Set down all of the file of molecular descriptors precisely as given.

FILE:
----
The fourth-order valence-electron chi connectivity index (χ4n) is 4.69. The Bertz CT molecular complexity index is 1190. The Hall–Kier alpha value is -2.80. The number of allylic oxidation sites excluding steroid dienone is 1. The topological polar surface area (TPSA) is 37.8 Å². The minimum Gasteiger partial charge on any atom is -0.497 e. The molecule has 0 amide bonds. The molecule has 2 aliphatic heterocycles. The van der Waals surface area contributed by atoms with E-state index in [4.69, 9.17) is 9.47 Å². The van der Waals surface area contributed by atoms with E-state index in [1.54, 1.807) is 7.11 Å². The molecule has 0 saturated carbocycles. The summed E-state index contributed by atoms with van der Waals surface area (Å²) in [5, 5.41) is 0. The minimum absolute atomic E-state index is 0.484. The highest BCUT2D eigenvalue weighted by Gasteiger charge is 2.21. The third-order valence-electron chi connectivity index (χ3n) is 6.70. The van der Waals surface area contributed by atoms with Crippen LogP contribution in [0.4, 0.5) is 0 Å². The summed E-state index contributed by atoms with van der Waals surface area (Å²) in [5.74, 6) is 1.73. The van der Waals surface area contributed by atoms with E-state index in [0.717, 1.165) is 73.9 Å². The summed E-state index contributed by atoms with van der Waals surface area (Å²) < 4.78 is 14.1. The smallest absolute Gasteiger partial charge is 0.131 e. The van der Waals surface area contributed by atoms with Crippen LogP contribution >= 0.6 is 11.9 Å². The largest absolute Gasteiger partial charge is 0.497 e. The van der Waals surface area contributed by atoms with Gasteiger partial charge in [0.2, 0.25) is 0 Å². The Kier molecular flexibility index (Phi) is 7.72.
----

The fourth-order valence-electron chi connectivity index (χ4n) is 4.69. The Bertz CT molecular complexity index is 1190. The Hall–Kier alpha value is -2.80. The number of allylic oxidation sites excluding steroid dienone is 1. The topological polar surface area (TPSA) is 37.8 Å². The minimum Gasteiger partial charge on any atom is -0.497 e. The molecule has 0 amide bonds. The molecule has 2 aliphatic heterocycles. The van der Waals surface area contributed by atoms with E-state index in [4.69, 9.17) is 9.47 Å². The van der Waals surface area contributed by atoms with E-state index in [1.54, 1.807) is 7.11 Å². The molecule has 0 saturated carbocycles. The summed E-state index contributed by atoms with van der Waals surface area (Å²) in [5, 5.41) is 0. The minimum absolute atomic E-state index is 0.484. The highest BCUT2D eigenvalue weighted by Gasteiger charge is 2.21. The third-order valence-electron chi connectivity index (χ3n) is 6.70. The van der Waals surface area contributed by atoms with Crippen LogP contribution in [0.4, 0.5) is 0 Å². The summed E-state index contributed by atoms with van der Waals surface area (Å²) in [5.74, 6) is 1.73. The van der Waals surface area contributed by atoms with E-state index in [0.717, 1.165) is 73.9 Å². The summed E-state index contributed by atoms with van der Waals surface area (Å²) < 4.78 is 14.1. The smallest absolute Gasteiger partial charge is 0.131 e. The van der Waals surface area contributed by atoms with Crippen LogP contribution >= 0.6 is 11.9 Å². The largest absolute Gasteiger partial charge is 0.497 e. The van der Waals surface area contributed by atoms with Gasteiger partial charge in [0.2, 0.25) is 0 Å². The Kier molecular flexibility index (Phi) is 7.72.